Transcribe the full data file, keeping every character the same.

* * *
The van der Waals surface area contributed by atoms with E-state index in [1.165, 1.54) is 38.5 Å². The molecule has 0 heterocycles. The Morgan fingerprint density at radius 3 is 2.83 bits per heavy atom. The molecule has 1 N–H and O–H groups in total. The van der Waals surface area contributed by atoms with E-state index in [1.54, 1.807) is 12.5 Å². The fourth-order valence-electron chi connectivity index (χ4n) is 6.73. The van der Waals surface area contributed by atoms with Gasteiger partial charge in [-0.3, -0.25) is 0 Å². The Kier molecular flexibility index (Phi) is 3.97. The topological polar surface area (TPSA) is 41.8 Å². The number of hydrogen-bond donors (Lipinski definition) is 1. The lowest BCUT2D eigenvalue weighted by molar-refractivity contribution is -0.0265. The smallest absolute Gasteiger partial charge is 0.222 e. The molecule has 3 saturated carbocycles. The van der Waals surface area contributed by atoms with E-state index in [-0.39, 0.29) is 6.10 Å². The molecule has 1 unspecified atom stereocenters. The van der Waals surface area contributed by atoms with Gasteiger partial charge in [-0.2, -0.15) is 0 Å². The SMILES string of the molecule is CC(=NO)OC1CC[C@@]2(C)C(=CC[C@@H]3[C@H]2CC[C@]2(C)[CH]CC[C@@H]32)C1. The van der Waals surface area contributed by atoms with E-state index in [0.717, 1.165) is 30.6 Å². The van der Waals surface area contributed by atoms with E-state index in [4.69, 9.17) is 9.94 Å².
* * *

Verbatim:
The van der Waals surface area contributed by atoms with E-state index in [1.165, 1.54) is 38.5 Å². The molecule has 0 heterocycles. The Morgan fingerprint density at radius 3 is 2.83 bits per heavy atom. The molecule has 1 N–H and O–H groups in total. The van der Waals surface area contributed by atoms with E-state index in [1.54, 1.807) is 12.5 Å². The fourth-order valence-electron chi connectivity index (χ4n) is 6.73. The van der Waals surface area contributed by atoms with Gasteiger partial charge in [-0.3, -0.25) is 0 Å². The Kier molecular flexibility index (Phi) is 3.97. The topological polar surface area (TPSA) is 41.8 Å². The number of hydrogen-bond donors (Lipinski definition) is 1. The lowest BCUT2D eigenvalue weighted by molar-refractivity contribution is -0.0265. The smallest absolute Gasteiger partial charge is 0.222 e. The molecule has 3 saturated carbocycles. The van der Waals surface area contributed by atoms with E-state index in [-0.39, 0.29) is 6.10 Å². The molecule has 1 unspecified atom stereocenters. The van der Waals surface area contributed by atoms with Gasteiger partial charge in [-0.2, -0.15) is 0 Å². The SMILES string of the molecule is CC(=NO)OC1CC[C@@]2(C)C(=CC[C@@H]3[C@H]2CC[C@]2(C)[CH]CC[C@@H]32)C1. The van der Waals surface area contributed by atoms with E-state index in [0.717, 1.165) is 30.6 Å². The van der Waals surface area contributed by atoms with E-state index in [4.69, 9.17) is 9.94 Å².